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English Department Faculty: Why Princeton should allow for remote teaching this semester

Thirty-six English Department faculty call on the University to allow for remote teaching

<h6>Jon Ort / The Daily Princetonian</h6>
Jon Ort / The Daily Princetonian

The following is a guest contribution and reflects the authorsviews alone. For information on how to submit an article to the Opinion Section, click here.

This letter was submitted to administrators on Tuesday, Aug. 24.  

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From the members of the English Department Faculty

Given the surge of the Delta variant and the rise of breakthrough cases among the vaccinated, we call upon the University to reverse its policy compelling universal in-person teaching this Fall irrespective of health conditions.

Delta: What we know

The University is relying on vaccination and testing to keep the community safe. Yet new findings from studies in Israel and the CDC show that the Delta variant is twice as infectious and can overcome the protection of vaccines at rates that cannot be ignored.

According to “Nature,” studies show that vaccinated people “can carry as much virus in their nose as do unvaccinated people,” thus spreading the virus to others.

The University testing system does not protect the community against those who, infected shortly after being tested and remaining asymptomatic, will unknowingly spread the virus before being tested in the following week.

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Since May 1, 2021, the CDC has tracked only those breakthrough cases resulting in hospitalization and death, classifying all other cases as “mild.” But “mild” underplays the risks of “long COVID” for patients, hospitalized or not. These include increased risk of stroke, heart disease, kidney disease, neurological damage, chronic joint pain, acute respiratory distress syndrome, brain fog, memory loss, and chronic fatigue.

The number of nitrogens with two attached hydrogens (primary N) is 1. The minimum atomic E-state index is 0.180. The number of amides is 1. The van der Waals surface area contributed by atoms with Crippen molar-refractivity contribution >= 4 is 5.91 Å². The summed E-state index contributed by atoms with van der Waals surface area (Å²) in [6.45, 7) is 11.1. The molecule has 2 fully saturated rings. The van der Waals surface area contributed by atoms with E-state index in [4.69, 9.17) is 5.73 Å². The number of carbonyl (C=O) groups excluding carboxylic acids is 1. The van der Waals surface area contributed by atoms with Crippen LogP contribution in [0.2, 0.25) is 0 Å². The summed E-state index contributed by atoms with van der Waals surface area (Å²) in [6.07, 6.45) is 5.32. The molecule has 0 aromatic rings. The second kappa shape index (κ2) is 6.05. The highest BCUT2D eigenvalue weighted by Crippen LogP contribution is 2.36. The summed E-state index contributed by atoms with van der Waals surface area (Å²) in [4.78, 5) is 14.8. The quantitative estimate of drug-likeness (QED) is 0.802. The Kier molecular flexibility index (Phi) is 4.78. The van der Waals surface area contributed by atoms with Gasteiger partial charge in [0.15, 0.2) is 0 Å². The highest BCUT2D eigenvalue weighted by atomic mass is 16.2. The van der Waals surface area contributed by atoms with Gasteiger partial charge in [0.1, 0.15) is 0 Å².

Many of us were vaccinated seven, and even eight, months ago; and for this group the vaccine’s prophylactic capacities have diminished significantly. By mid-semester, this will be true for nearly all vaccinated faculty. Booster shots for the most vulnerable will not be available until late in the semester.

Where we are

We prefer teaching in person, but the safety of the entire community comes first. Within our department alone, we have faculty who are immunocompromised, others who are living in households with immunocompromised family members, and many caring for unvaccinated children who are both vulnerable to the virus and capable of conveying it. Faculty who commute to the University on public transit will also bring the virus into the classroom.

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Risk is significantly compounded by the fact that McCosh Hall is one of numerous buildings without safe teaching spaces. None of its classrooms have adequate ventilation and, with no social distancing, students and teachers will be sitting closely together for periods of up to three hours. All day students will be crowding unventilated stairways and corridors leading to McCosh lecture halls. The windowless basement rooms have no air circulation and yet have been assigned to our faculty and graduate teachers for the coming semester. And our staff work in shared cubicle spaces that see constant traffic throughout the day.